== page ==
I made the call for a toilet seat. Was it heard? Absolutely. Did it get any “stickers”? No. Should such a modest request— one a reasonable person would presume to be a matter of routine maintenance— require a sticker? No.
Yet, over a month later (and despite our Parks Supervisor informing me after the aforementioned convocation that they had fixed the roof in said crapper and to wit I replied “Yes, and now it needs a toilet seat.”) nothing was done. That’s when I crossed the Rubicon and became an outlaw. You read me right O-U-T-L-A-W.
Fuck this shit!
I grumbled. I noted the make and model number of said crapper…
and proceeded to the closest hardware store without delay.
At Crest Hardware I purchased a top-of-the-line toilet seat— but I did not stop there. I wanted this bequest to be special. I wanted it to be something its patrons would enjoy. I am of the firm belief (as a former and current child) that little things matter. On one fateful evening while strolling along Manhattan Avenue inspiration finally struck:
They’re cute, easy to render and are shaped like toilet seats! Who doesn’t like ladybugs? Really?
A “ladybug” I did make. I took the added measure of preserving my “artistry” with coat of plastic resin (which also makes it easy to clean).
This lass’s installation, however, proved to be problematic. I, an aspiring good Samaritan, unwittingly breached said playground’s etiquette. I left the gate open instead of securing shut with a bike lock. For this offense I was questioned:
You have children, yes?
My lady Inquisitor inquired.
I answered. I was then advised that I, a child-free woman, was technically violating the rules of this playground by simply being there. But she added I’d “probably” be okay. Nonetheless, the bathroom was locked and I had to go back to Greenpoint. With my ladybug. On the way I stopped by McCarren Park’s lavatory (so as to relieve myself):
Only to discover it too was lacking a toilet seat!*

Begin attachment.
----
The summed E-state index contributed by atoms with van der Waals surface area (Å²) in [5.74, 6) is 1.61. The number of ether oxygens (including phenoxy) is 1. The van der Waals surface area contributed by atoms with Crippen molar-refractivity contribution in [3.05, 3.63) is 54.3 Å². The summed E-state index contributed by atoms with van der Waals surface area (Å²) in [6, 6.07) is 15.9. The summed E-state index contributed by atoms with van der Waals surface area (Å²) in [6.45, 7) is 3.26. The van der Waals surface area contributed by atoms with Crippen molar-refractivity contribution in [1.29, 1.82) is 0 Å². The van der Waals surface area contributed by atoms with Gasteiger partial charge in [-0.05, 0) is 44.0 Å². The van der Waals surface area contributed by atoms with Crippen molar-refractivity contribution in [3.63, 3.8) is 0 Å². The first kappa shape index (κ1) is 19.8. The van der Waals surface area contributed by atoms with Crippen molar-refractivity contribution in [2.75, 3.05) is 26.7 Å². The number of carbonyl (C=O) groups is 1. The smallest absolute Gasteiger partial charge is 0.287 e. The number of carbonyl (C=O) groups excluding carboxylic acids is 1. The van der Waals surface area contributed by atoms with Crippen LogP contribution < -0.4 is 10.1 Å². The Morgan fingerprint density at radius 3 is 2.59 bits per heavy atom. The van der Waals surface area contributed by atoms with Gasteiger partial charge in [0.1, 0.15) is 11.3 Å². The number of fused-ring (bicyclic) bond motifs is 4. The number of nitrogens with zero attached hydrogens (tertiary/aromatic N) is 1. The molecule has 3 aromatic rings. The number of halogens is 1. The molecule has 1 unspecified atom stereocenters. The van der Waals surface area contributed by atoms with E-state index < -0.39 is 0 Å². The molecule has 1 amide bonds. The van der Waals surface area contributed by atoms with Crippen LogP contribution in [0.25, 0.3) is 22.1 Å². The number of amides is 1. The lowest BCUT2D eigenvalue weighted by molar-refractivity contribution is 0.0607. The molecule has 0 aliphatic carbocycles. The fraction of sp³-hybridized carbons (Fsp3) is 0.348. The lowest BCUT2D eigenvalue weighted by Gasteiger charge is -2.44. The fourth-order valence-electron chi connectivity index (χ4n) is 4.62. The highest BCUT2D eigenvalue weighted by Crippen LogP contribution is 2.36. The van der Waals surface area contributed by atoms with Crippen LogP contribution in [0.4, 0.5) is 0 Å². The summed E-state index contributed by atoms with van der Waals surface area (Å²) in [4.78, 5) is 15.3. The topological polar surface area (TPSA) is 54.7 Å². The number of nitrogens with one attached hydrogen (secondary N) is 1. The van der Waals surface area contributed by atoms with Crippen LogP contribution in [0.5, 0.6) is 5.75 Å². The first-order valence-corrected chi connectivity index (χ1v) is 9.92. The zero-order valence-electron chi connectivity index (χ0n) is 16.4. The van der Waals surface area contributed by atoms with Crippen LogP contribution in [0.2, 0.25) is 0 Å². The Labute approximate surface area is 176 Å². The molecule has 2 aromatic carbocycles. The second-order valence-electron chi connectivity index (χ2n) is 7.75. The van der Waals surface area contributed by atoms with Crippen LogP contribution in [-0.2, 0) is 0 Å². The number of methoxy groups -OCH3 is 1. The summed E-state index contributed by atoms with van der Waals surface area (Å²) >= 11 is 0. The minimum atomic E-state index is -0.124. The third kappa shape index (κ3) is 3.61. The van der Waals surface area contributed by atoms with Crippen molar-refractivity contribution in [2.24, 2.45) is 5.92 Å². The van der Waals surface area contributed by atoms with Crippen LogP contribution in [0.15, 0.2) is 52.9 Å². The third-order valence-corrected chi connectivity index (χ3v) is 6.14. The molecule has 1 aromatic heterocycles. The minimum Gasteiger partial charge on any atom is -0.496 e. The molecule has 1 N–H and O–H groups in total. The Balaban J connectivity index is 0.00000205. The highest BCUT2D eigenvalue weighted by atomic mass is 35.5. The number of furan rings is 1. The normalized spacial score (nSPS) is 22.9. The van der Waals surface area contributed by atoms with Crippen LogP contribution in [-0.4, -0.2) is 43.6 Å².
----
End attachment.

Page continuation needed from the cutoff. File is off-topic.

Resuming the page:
So many toilet seats, so little time.
I thought to myself. Long story made a mite bit shorter…
The “ladybug” was installed October 13th. As of the writing of this post (okay, Monday afternoon), I have no idea whether she is still there or not.** This is because the lavatory in question was locked.
My educated guess is the ladies, delightful women both, who staff(ed) this playground were laid off “for the season”. This is a shame as they kept the premises and my “donation” quite tidy (the first photo being the exception to the rule). Conversely, I gave McCarren— our Parks Supervisor’s “Flagship Park”— a heaping helping of love.
By “love” I mean glitter, rhinestones and a melancholic expression. Would YOU want to be a McCarren Park toilet seat?
I didn’t think so.
Deployment Date: October 23, 2011. I am pleased to report that as of December 5th, she’s still there!
A reasonable person would presume the amount of time and effort Open Space Alliance North Brooklyn— a “parks conservancy group” which has boasted their concerts (that ostensibly benefit our community’s open spaces) have grossed $250,000 could see fit to allocate funds/manpower for something as simple as a toilet seat. But alas, our Parks “Advocate(s)” (and Parks Supervisor) are not reasonable people.
This is why we have a “pop-up park” on my fair burgh’s waterfront which— while purported to have been “ready” in June (per the Deputy Director of OSA) and available to Nuit Blanche/East River Ferry patrons in October— is still closed to the general public.***
And I had to resort to a life of crime.
Usually I’d take someone shitting on my “work” as the ultimate insult. But in these unusual circumstances (and I suspect my college professors will back me up on this) “context is everything” and as such I interpret the above-depicted scat as high praise. It is prima facie evidence my humble creation is actually being used! The same cannot be said about aforementioned “pop-up park” or the benches— city/tax payer property all— contained therein.
If any of you toilet goers (and you know who you are) know of a womens’ “comfort station” lacking a toilet seat within the confines of Community Board 1 Brooklyn please shoot me an email at missheather (at) thatgreenpointblog (dot) com. I have a very special treat in store for you(r ass).
A seriously customized/blinged-out Magnolia** “Progressions” juvenile/adult toilet seat with patented “Gent’l Close” technology.**** (READ: it has dual seats for little ones and adults and cannot be slammed shut.)
This hippo’s getting very hungry. Let’s feed her, north Brooklyn!
*This photo was taken by a concerned toilet-goer October 1, 2011.
***Which was mysteriously, inexplicably, open to the public the day after this post was published!
****Made in the good ol’ U.S.A. What’s more, they have the prestigious honor of being “the official bathroom seat manufacturer for the NASA Space Shuttle”!